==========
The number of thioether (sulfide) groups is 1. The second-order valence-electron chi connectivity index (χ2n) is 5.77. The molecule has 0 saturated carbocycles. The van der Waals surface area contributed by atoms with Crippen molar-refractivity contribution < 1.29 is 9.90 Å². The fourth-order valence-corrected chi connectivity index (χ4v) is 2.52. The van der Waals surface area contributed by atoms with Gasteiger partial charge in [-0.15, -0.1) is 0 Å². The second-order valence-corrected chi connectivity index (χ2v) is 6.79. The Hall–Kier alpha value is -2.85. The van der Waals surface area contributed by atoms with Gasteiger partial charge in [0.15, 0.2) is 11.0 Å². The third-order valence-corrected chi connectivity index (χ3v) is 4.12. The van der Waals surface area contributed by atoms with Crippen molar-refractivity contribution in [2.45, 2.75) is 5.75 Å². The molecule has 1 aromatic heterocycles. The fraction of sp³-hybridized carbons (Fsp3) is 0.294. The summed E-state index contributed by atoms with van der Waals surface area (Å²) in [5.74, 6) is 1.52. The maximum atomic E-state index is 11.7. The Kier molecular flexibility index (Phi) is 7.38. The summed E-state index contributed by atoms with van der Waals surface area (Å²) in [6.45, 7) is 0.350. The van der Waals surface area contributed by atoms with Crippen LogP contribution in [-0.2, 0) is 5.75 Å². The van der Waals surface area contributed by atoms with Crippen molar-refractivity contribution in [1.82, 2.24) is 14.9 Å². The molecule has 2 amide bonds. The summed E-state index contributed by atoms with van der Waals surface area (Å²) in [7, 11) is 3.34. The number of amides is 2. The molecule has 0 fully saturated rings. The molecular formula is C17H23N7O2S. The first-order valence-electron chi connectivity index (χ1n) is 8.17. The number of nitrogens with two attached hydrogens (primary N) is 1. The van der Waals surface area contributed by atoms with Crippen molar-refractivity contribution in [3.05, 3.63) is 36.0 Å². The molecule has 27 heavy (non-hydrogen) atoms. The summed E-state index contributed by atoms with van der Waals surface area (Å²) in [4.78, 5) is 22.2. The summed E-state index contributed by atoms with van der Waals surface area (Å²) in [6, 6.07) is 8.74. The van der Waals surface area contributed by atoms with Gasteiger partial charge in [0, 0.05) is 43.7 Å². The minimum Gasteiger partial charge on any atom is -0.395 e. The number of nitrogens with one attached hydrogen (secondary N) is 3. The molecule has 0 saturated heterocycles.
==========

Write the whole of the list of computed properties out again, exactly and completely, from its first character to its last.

The number of thioether (sulfide) groups is 1. The second-order valence-electron chi connectivity index (χ2n) is 5.77. The molecule has 0 saturated carbocycles. The van der Waals surface area contributed by atoms with Crippen molar-refractivity contribution < 1.29 is 9.90 Å². The fourth-order valence-corrected chi connectivity index (χ4v) is 2.52. The van der Waals surface area contributed by atoms with Gasteiger partial charge in [-0.15, -0.1) is 0 Å². The second-order valence-corrected chi connectivity index (χ2v) is 6.79. The Hall–Kier alpha value is -2.85. The van der Waals surface area contributed by atoms with Gasteiger partial charge in [0.15, 0.2) is 11.0 Å². The third-order valence-corrected chi connectivity index (χ3v) is 4.12. The van der Waals surface area contributed by atoms with Crippen molar-refractivity contribution in [2.45, 2.75) is 5.75 Å². The molecule has 1 aromatic heterocycles. The fraction of sp³-hybridized carbons (Fsp3) is 0.294. The summed E-state index contributed by atoms with van der Waals surface area (Å²) in [5.74, 6) is 1.52. The maximum atomic E-state index is 11.7. The Kier molecular flexibility index (Phi) is 7.38. The summed E-state index contributed by atoms with van der Waals surface area (Å²) in [6.45, 7) is 0.350. The van der Waals surface area contributed by atoms with Crippen LogP contribution in [-0.2, 0) is 5.75 Å². The van der Waals surface area contributed by atoms with Crippen molar-refractivity contribution in [1.82, 2.24) is 14.9 Å². The molecule has 2 amide bonds. The summed E-state index contributed by atoms with van der Waals surface area (Å²) in [7, 11) is 3.34. The number of amides is 2. The molecule has 0 fully saturated rings. The molecular formula is C17H23N7O2S. The first-order valence-electron chi connectivity index (χ1n) is 8.17. The number of nitrogens with two attached hydrogens (primary N) is 1. The van der Waals surface area contributed by atoms with Crippen molar-refractivity contribution in [3.05, 3.63) is 36.0 Å². The molecule has 27 heavy (non-hydrogen) atoms. The summed E-state index contributed by atoms with van der Waals surface area (Å²) in [4.78, 5) is 22.2. The summed E-state index contributed by atoms with van der Waals surface area (Å²) in [6, 6.07) is 8.74. The van der Waals surface area contributed by atoms with Gasteiger partial charge in [0, 0.05) is 43.7 Å². The minimum Gasteiger partial charge on any atom is -0.395 e. The number of nitrogens with one attached hydrogen (secondary N) is 3. The molecule has 0 saturated heterocycles.